To my mind, this is the Torchwood series which most satisfactorily reaches its mandate of being Doctor Who's mature sister show, examining the political and social effects of alien incursion far more than Who ever could or should. It also isn't afraid to push the boundaries far further than can be done on Doctor Who, producing some truly shocking, gut-wrenching, tear-jerking moments across its tightly-plotted five episodes. The main three cast members - John Barrowman, Eve Myles and Gareth David-Lloyd - are all on top form but Peter Capaldi (hey, whatever happened to him?) steals the show as pressured politician John Frobisher, a man who is forced to make difficult choices when placed as the ambassador of the human race. This is simply science fiction drama at its best.     

Bates Motel (Season Two)

While it is by no means needed, a prequel series to Hitchcock's seminal thriller./horror film Psycho that focussed on the teenage years of the crazed cross-dressing killer Norman Bates was something that caught my interest.
The best parts of the series are undoubtedly those that feature Norman and Norma, played rather solidly by Vera Famiga, who are embellished significantly beyond Hitchcock's, literally, 'psycho' characterisation to become three-dimensional people, with good and bad points. Particular praise should be given to Freddie Highmore (once the innocent Charlie Bucket from Tim Burton's Charlie and the Chocolate Factory) who siphons off several of Anthony Perkins', the original Bates, mannerisms while giving the character his own spin. Inspired by Twin Peaks in its presentation of a suburban town full of secrets, it can be hit-and-miss but this second series improved upon the first, taking Norman further down the dark path. You wouldn't think it to look at him, would you? Why, he wouldn't even hurt a fly... 

You can read more of my televisual ramblings over on Whatculture where I chose 8 TV Finales That Left Major Unanswered Questions.



Tuesday, 24 June 2014

Doctor Who: Step Back in Time - Series Four

Our look back at the past series of Doctor Who - in time for the Twelfth Doctor himself's début series coming in a few months time - this month materialises on the final full-series of the last Scottish Doctor to play the part (fun fact: there's been three); the series that's never a bore and leaves us wanting more, that's Series Four.


Starring: David Tennant (the Doctor), Catherine Tate (Donna Noble), Freema Agyeman (Martha Jones), Billie Piper (Rose Tyler) with John Barrowman (Captain Jack) and Elisabeth Sladen (Sarah Jane Smith). 
Produced by: Phil Collinson and Susie Liggat
Executive Produced by: Russell T Davies, Julie Gardner and Phil Collinson

Best Episodes


The Unicorn and the Wasp by Gareth Roberts
After Series Three's 'The Shakespeare Code', Roberts proves himself as Doctor Who's wittiest and certainly funniest writer with a cracker of a pastiche on Agatha Christie mysteries, starring the queen of detective stories herself. Due to its whimsicality and breezy tone, it's an adventure that might not have the blockbuster factor of other episodes this series but should be equally celebrated none the less.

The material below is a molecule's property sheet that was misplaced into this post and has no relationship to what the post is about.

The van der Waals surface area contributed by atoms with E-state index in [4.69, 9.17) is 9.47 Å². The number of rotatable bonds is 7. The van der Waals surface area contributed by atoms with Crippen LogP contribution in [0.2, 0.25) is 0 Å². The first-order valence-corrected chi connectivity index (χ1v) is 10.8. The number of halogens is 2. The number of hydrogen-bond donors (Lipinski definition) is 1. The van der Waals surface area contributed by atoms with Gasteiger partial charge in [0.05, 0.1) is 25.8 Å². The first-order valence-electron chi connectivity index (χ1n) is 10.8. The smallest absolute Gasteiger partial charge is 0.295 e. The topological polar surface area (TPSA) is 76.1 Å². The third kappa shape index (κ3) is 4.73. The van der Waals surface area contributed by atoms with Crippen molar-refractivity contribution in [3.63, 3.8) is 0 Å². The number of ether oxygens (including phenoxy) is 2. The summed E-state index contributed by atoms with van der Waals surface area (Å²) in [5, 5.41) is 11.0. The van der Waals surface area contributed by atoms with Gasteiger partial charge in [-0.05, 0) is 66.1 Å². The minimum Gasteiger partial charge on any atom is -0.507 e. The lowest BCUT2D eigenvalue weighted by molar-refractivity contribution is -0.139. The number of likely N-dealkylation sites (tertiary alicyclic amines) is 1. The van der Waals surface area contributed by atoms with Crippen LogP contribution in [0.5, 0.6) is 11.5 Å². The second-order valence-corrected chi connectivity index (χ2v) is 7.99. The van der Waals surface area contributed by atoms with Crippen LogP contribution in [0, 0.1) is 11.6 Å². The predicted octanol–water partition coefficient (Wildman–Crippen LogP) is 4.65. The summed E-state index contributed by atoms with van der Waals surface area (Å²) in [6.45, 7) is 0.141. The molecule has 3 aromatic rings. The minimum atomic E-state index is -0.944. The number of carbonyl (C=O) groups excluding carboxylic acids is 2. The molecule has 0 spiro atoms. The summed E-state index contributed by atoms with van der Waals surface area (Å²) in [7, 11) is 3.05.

Turn Left by Russell T Davies
It is rare in Doctor Who that we ever see things get too bad as the Doctor is always on hand to save the day - although, not in 'Turn Left' he's not. One of the show's bleakest ever episodes, 'Turn Left' gives us a skewered version of the Whoniverse wherein every alien invasion goes right, delivering a number of striking scenes, great emotion and Catherine Tate's finest performance as Donna.

Midnight by Russell T Davies
Series Three arguably showcases RTD's greatest work on Doctor Who and that is no better demonstrated than in this chilling stage play of an episode. Bravely taking place largely in just one set, Davies cranks up the claustrophobia with the unseen entity that mimics its prey before possessing them. This is a Doctor Who that isn't afraid to be different and daring and is all the better for it.

 TARDIS Team


To counteract his past two companions who had both harboured romantic feelings for him, the Doctor was now simply after 'a mate' - something he found when remeeting his old acquaintance Donna Noble. 
As with Rose and Martha, Donna's journey aboard the TARDIS is one of maturity and self-discovery as well as one around time and space. Although where they came to appreciate their own worth and skills, Donna is forever racked with a lack of self-confidence which bubbles under her fiery façade. Something which tragically comes to a head when she reaches the 'Journey's End'...
This being the last full series of the RTD era, the series finale has a suitably celebratory feel, bringing together not only Doctor Who with its offspring, Torchwood and The Sarah Jane Adventures, in the return of Captain Jack and Sarah Jane, but also rounding up all the major characters from the past four years. However, the show still has Donna at its heart, providing the revived series stand-out saddest moment. Previous friends of the Doctor have exited the TARDIS, if not always of their own accord, then with a wealth of wonderful experiences behind them and as better people. The tragedy of Donna's story is that she has her entire time with the Doctor erased, as if it had never happened. Even though he has the biggest family on Earth, the Doctor ends the series alone once again. As he would be until the end of his life. Which was actually, right around the corner.  

Story Arc